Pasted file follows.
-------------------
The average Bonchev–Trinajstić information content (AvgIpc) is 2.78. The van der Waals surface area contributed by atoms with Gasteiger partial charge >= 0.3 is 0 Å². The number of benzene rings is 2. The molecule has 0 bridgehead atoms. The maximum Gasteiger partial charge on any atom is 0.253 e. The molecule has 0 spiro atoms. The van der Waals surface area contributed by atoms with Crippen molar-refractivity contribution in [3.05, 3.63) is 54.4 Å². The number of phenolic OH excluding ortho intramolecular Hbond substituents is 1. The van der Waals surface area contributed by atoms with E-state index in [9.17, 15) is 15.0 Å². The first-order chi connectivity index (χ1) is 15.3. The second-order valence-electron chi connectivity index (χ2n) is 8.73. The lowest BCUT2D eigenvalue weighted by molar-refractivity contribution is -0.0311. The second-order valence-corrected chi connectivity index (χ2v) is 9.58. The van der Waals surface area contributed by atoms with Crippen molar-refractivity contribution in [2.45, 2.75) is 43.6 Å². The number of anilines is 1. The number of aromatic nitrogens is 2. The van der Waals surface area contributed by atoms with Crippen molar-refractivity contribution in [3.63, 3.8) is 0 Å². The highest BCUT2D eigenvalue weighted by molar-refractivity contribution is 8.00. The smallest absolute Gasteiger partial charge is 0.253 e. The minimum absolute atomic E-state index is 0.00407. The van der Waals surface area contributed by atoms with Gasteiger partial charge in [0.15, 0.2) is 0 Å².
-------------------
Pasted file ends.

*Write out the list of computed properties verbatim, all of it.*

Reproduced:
The average Bonchev–Trinajstić information content (AvgIpc) is 2.78. The van der Waals surface area contributed by atoms with Gasteiger partial charge >= 0.3 is 0 Å². The number of benzene rings is 2. The molecule has 0 bridgehead atoms. The maximum Gasteiger partial charge on any atom is 0.253 e. The molecule has 0 spiro atoms. The van der Waals surface area contributed by atoms with Crippen molar-refractivity contribution in [3.05, 3.63) is 54.4 Å². The number of phenolic OH excluding ortho intramolecular Hbond substituents is 1. The van der Waals surface area contributed by atoms with E-state index in [9.17, 15) is 15.0 Å². The first-order chi connectivity index (χ1) is 15.3. The second-order valence-electron chi connectivity index (χ2n) is 8.73. The lowest BCUT2D eigenvalue weighted by molar-refractivity contribution is -0.0311. The second-order valence-corrected chi connectivity index (χ2v) is 9.58. The van der Waals surface area contributed by atoms with Crippen molar-refractivity contribution in [2.45, 2.75) is 43.6 Å². The number of anilines is 1. The number of aromatic nitrogens is 2. The van der Waals surface area contributed by atoms with Crippen molar-refractivity contribution in [3.63, 3.8) is 0 Å². The highest BCUT2D eigenvalue weighted by molar-refractivity contribution is 8.00. The smallest absolute Gasteiger partial charge is 0.253 e. The minimum absolute atomic E-state index is 0.00407. The van der Waals surface area contributed by atoms with Gasteiger partial charge in [0.15, 0.2) is 0 Å².